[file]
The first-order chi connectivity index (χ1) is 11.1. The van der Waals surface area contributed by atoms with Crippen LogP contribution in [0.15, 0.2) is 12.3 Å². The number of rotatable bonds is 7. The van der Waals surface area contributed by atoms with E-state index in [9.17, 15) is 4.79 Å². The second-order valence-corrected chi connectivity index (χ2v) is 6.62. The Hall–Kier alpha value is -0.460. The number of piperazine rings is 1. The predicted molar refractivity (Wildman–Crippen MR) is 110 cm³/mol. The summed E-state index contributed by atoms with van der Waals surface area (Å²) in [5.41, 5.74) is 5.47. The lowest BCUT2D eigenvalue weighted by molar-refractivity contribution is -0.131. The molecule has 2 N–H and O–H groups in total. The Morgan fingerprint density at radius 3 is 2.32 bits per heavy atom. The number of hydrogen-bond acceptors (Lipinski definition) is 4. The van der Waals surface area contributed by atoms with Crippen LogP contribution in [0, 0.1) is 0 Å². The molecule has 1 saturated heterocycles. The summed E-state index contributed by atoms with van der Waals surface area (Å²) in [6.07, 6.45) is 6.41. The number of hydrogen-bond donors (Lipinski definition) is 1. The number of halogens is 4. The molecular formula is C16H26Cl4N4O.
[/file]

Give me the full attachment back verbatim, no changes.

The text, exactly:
The first-order chi connectivity index (χ1) is 11.1. The van der Waals surface area contributed by atoms with Crippen LogP contribution in [0.15, 0.2) is 12.3 Å². The number of rotatable bonds is 7. The van der Waals surface area contributed by atoms with E-state index in [9.17, 15) is 4.79 Å². The second-order valence-corrected chi connectivity index (χ2v) is 6.62. The Hall–Kier alpha value is -0.460. The number of piperazine rings is 1. The predicted molar refractivity (Wildman–Crippen MR) is 110 cm³/mol. The summed E-state index contributed by atoms with van der Waals surface area (Å²) in [5.41, 5.74) is 5.47. The lowest BCUT2D eigenvalue weighted by molar-refractivity contribution is -0.131. The molecule has 2 N–H and O–H groups in total. The Morgan fingerprint density at radius 3 is 2.32 bits per heavy atom. The number of hydrogen-bond acceptors (Lipinski definition) is 4. The van der Waals surface area contributed by atoms with Crippen LogP contribution in [0, 0.1) is 0 Å². The molecule has 1 saturated heterocycles. The summed E-state index contributed by atoms with van der Waals surface area (Å²) in [6.07, 6.45) is 6.41. The number of hydrogen-bond donors (Lipinski definition) is 1. The number of halogens is 4. The molecular formula is C16H26Cl4N4O.